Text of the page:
If you're using the Pinscape v2 firmware, you should install these updated versions of the system support library files.
The "Grander Unified" version combines all of the formerly separate third-party versions on GitHub that forked off from SwissLizard's last official release in late 2015. It also features a Windows Setup installer that handles all of the setup automatically rather than requiring the traditional series of error-prone manual steps. More...
The latest version of the LedWiz DLL lets you access all of your Pinscape Controller ports from older, LedWiz-only software, even if you have more than 32 ports. It does this by creating "virtual" LedWiz units to represent the additional ports on your Pinscape unit. Suppose you have a Pinscape controller with 75 ports, and you've set it up as LedWiz unit #8. The first 32 ports will appear as LedWiz #8 as usual. But in addition, the DLL will set up a fake LedWiz unit #9 for Pinscape ports 33-64, and unit #10 for Pinscape ports 65-70. Older LedWiz-only software will think you have 3 LedWiz's installed. Keep in mind that the ports for each virtual LedWiz are numbered 1 to 32 as always, since the LedWiz is hard-wired to think that way, so you'll have to do a little arithmetic to figure out that Pinscape port 33 is mapped to LedWiz #9 port 1. And of course, you can just ignore the virtual LedWiz units in DOF programs like VP, since DOF already knows how to access all of the Pinscape ports directly. Note: you'll also need the Pinscape firmware from 2017-02-03 or later to use this feature, since the DLL depends on some enhancements on the device side to make it all work.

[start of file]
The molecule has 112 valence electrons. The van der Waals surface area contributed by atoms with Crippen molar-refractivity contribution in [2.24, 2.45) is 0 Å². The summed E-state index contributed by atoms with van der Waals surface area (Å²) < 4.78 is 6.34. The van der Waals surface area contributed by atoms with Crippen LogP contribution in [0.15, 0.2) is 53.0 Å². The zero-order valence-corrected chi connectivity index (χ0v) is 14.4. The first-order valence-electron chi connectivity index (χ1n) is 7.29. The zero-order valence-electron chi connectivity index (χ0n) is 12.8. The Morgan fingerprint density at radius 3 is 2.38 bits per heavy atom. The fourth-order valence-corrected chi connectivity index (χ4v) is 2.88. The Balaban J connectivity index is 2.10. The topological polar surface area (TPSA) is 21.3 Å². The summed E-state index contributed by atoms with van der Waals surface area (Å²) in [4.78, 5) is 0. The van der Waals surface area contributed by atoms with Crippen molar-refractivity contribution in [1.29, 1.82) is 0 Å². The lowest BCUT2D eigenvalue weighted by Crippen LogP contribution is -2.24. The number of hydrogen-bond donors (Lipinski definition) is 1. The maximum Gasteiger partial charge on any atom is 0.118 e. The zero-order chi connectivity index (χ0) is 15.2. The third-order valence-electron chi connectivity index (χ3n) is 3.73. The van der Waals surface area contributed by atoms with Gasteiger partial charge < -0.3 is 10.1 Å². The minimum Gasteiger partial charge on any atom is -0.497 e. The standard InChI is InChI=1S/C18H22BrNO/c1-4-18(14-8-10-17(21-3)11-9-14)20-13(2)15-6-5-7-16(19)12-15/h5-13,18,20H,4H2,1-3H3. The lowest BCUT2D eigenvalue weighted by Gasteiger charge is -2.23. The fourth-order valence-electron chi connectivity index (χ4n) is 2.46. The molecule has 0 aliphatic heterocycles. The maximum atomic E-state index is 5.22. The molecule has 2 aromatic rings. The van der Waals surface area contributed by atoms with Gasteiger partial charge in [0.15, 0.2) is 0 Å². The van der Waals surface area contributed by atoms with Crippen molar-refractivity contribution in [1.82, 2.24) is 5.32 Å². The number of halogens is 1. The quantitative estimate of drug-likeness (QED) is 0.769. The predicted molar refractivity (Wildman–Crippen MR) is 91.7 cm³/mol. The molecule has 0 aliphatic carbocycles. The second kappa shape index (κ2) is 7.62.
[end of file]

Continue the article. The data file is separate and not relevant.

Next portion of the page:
Current version (10 August 2020): This is a minor R3++ update that adds two features from Vroonsh. First, table-scoped variables in the config file are expanded before global variables when processing the Config Tool strings. This means that table-scoped variables override global variables, which lets you customize all variables on a per-table basis (which is really the way it should have been originally). The specific use case Vroonsh had in mind is that this lets you easily customize LED matrix effects per table. Second, it adds some new variables to the global config file that let you customize the signal timing for Addressable Light Strips controllers. The default timing is designed to work with SwissLizard's original Teensy-based controller design, so if you're using a Teensy, you can ignore this change and continue using the default settings. Vroonsh added the new variables because some people (especially in Europe) use a Wemos D1 Pro in place of a Teensy, and that device has slightly different signal timing requirements. This change lets you adjust the timing to match your device via the global config file (rather than having to recompile the source code, which is what people using the Wemos were forced to do in the past).